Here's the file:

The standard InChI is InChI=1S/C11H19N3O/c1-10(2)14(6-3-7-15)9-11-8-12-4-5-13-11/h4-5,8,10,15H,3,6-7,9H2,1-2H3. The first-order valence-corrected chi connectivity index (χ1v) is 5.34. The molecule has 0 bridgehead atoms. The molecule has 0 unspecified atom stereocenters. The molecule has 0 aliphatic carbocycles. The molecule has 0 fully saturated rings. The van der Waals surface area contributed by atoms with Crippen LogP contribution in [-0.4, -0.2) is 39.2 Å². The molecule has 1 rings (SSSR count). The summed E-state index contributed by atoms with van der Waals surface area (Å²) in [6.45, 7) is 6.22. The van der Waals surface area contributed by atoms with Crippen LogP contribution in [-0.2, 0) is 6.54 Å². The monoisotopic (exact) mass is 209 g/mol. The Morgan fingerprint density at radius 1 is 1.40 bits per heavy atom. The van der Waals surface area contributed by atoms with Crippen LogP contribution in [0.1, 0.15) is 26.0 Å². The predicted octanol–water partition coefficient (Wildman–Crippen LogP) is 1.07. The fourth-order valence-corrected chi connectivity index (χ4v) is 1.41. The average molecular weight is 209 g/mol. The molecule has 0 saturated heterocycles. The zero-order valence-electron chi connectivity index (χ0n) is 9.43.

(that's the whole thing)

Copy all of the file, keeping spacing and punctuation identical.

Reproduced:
The standard InChI is InChI=1S/C11H19N3O/c1-10(2)14(6-3-7-15)9-11-8-12-4-5-13-11/h4-5,8,10,15H,3,6-7,9H2,1-2H3. The first-order valence-corrected chi connectivity index (χ1v) is 5.34. The molecule has 0 bridgehead atoms. The molecule has 0 unspecified atom stereocenters. The molecule has 0 aliphatic carbocycles. The molecule has 0 fully saturated rings. The van der Waals surface area contributed by atoms with Crippen LogP contribution in [-0.4, -0.2) is 39.2 Å². The molecule has 1 rings (SSSR count). The summed E-state index contributed by atoms with van der Waals surface area (Å²) in [6.45, 7) is 6.22. The van der Waals surface area contributed by atoms with Crippen LogP contribution in [-0.2, 0) is 6.54 Å². The monoisotopic (exact) mass is 209 g/mol. The Morgan fingerprint density at radius 1 is 1.40 bits per heavy atom. The van der Waals surface area contributed by atoms with Crippen LogP contribution in [0.1, 0.15) is 26.0 Å². The predicted octanol–water partition coefficient (Wildman–Crippen LogP) is 1.07. The fourth-order valence-corrected chi connectivity index (χ4v) is 1.41. The average molecular weight is 209 g/mol. The molecule has 0 saturated heterocycles. The zero-order valence-electron chi connectivity index (χ0n) is 9.43.